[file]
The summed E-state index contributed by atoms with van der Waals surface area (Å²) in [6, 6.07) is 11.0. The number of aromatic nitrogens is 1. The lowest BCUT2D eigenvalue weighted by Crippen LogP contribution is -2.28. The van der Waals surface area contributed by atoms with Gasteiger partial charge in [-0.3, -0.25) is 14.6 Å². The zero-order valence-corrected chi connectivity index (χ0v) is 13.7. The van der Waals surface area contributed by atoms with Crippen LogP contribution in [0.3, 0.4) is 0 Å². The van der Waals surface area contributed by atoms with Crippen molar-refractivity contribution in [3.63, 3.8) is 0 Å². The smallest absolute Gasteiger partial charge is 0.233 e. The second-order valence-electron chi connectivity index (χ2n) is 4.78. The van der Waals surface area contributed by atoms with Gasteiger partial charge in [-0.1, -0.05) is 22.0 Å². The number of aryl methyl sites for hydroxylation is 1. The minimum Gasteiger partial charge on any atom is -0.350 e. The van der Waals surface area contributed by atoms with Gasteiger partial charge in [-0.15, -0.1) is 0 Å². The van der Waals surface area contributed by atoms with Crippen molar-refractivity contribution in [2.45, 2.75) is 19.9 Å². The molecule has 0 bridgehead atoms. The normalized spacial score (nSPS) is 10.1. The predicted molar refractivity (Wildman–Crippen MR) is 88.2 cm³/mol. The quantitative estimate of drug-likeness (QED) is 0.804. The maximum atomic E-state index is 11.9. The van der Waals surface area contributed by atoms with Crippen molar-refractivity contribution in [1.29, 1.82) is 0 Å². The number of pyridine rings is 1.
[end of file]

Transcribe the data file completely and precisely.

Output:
The summed E-state index contributed by atoms with van der Waals surface area (Å²) in [6, 6.07) is 11.0. The number of aromatic nitrogens is 1. The lowest BCUT2D eigenvalue weighted by Crippen LogP contribution is -2.28. The van der Waals surface area contributed by atoms with Gasteiger partial charge in [-0.3, -0.25) is 14.6 Å². The zero-order valence-corrected chi connectivity index (χ0v) is 13.7. The van der Waals surface area contributed by atoms with Crippen LogP contribution in [0.3, 0.4) is 0 Å². The van der Waals surface area contributed by atoms with Crippen molar-refractivity contribution in [3.63, 3.8) is 0 Å². The smallest absolute Gasteiger partial charge is 0.233 e. The second-order valence-electron chi connectivity index (χ2n) is 4.78. The van der Waals surface area contributed by atoms with Gasteiger partial charge in [-0.1, -0.05) is 22.0 Å². The number of aryl methyl sites for hydroxylation is 1. The minimum Gasteiger partial charge on any atom is -0.350 e. The van der Waals surface area contributed by atoms with Gasteiger partial charge in [-0.15, -0.1) is 0 Å². The van der Waals surface area contributed by atoms with Crippen molar-refractivity contribution in [2.45, 2.75) is 19.9 Å². The molecule has 0 bridgehead atoms. The normalized spacial score (nSPS) is 10.1. The predicted molar refractivity (Wildman–Crippen MR) is 88.2 cm³/mol. The quantitative estimate of drug-likeness (QED) is 0.804. The maximum atomic E-state index is 11.9. The van der Waals surface area contributed by atoms with Crippen molar-refractivity contribution in [1.29, 1.82) is 0 Å². The number of pyridine rings is 1.